As with many diseases, substance use disorder does not discriminate, and people who use drugs are as diverse as any other group of people. Substance use disorder affects our mothers, fathers, siblings and friends. Continue to find stories that reflect the diversity of people affected by drug use.
Medicated assisted treatment such as methadone and Suboxone help to improve social functioning and promote healthier communities by reducing homelessness, increasing the likelihood of employment, reducing time spent in jail and reducing reliance on social assistance.
Continue to use terms such as “person with lived experience” or “person who use subtances” rather than “addict.”
Profile people with lived experience to humanize the issue. Recovery is a unique journey and every individual’s story is different. Highlight different types of recovery journeys and avoid making generalizations based on one person’s story.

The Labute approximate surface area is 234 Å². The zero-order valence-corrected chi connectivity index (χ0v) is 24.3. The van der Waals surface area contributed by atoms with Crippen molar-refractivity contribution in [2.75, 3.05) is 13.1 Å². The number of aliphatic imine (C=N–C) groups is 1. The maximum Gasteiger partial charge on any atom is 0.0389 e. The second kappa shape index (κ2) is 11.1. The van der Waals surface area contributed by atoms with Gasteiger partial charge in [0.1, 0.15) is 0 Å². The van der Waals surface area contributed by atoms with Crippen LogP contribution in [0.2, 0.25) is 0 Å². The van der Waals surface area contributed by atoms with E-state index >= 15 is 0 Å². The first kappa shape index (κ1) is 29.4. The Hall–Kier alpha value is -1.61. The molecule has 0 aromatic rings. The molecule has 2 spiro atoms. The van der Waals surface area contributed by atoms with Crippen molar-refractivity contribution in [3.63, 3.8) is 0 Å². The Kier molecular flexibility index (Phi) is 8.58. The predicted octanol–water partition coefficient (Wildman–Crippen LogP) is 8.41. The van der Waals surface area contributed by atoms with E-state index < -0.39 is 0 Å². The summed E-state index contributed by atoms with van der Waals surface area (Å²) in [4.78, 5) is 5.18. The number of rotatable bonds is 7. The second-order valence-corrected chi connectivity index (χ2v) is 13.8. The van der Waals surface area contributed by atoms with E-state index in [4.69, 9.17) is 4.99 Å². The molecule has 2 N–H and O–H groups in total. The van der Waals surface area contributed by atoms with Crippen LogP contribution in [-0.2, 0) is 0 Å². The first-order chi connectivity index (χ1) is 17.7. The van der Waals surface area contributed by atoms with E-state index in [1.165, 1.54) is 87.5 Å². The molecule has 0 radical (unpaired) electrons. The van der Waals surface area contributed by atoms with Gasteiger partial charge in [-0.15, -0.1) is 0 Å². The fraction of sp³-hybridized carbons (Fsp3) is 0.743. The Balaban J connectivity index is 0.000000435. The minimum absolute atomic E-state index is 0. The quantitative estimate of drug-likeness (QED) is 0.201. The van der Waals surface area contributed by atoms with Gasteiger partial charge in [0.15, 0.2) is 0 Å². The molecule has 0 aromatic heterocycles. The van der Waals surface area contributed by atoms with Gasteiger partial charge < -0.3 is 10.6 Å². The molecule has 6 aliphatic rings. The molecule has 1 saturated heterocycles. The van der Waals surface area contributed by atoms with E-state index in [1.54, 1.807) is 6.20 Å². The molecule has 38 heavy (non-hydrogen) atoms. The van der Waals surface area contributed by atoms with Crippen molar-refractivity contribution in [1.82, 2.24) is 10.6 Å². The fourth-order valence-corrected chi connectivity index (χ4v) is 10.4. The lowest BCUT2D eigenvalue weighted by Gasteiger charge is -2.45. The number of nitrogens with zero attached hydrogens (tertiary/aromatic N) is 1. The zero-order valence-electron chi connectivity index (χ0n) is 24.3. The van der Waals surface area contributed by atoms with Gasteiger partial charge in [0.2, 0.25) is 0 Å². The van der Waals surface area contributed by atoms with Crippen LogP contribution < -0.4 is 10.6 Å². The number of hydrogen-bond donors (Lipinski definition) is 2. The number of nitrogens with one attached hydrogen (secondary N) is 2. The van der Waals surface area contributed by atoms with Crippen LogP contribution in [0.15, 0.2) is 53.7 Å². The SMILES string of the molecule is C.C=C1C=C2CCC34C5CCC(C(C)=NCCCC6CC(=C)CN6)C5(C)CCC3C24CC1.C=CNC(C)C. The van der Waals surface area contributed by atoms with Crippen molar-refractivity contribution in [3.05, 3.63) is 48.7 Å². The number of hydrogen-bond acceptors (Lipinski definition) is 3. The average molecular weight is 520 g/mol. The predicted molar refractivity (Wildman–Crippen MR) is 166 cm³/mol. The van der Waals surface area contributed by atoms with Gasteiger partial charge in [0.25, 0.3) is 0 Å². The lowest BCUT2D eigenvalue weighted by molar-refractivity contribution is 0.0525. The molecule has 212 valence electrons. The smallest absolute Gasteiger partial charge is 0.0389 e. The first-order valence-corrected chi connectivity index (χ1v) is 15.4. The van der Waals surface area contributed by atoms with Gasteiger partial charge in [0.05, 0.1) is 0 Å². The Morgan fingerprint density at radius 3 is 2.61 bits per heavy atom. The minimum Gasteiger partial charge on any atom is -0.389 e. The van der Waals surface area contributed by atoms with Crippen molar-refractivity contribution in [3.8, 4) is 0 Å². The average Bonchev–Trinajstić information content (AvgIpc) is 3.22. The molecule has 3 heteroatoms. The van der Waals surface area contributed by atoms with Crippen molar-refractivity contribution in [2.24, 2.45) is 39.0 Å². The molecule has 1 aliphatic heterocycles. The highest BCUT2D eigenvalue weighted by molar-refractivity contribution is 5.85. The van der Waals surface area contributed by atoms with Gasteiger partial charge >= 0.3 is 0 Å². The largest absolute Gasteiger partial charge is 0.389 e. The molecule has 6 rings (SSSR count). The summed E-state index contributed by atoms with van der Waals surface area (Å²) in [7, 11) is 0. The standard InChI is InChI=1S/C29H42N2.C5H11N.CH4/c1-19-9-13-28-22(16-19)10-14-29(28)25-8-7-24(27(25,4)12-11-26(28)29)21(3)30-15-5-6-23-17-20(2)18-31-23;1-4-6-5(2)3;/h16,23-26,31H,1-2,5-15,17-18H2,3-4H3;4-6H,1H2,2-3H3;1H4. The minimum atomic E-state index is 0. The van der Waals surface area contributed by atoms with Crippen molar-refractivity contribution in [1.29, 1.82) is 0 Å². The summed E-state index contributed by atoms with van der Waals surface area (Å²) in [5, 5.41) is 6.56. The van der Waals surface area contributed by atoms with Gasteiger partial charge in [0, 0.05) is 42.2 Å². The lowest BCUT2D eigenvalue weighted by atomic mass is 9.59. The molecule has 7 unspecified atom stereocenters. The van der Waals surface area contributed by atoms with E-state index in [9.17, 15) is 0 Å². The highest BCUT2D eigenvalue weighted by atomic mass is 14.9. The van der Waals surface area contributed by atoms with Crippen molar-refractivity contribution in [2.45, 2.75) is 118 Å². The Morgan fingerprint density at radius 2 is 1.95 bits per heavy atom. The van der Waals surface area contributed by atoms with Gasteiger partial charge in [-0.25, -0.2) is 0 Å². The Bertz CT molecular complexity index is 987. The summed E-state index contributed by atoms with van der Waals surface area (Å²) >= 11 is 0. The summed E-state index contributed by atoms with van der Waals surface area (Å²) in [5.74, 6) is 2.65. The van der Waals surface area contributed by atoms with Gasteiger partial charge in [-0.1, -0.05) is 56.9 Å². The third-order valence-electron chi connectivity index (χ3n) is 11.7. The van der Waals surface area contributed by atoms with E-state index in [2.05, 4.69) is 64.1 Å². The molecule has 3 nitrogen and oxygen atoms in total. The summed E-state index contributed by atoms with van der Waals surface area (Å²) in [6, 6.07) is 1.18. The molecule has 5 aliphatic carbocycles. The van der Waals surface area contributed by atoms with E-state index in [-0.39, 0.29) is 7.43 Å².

Prescribed does not mean safe. Prescriptions, even when used as directed, can lead to dependence.
Put statistics and trends in context rather than demonizing a specific drug.
Provide resources for support. ConnexOntario 1.866.531.2600 – an information and referral service that is live answer 24/7, confidential and free for people experiencing problems with alcohol and drugs, mental illness or gambling.
Match perspectives by interviewing both the person with lived experience to capture the human-interest story and a frontline professional who can explain trends, best practices and context.
Adapted from Opioids and Addiction: A Primer for Journalists, Centre for Addiction and Mental Health (2016).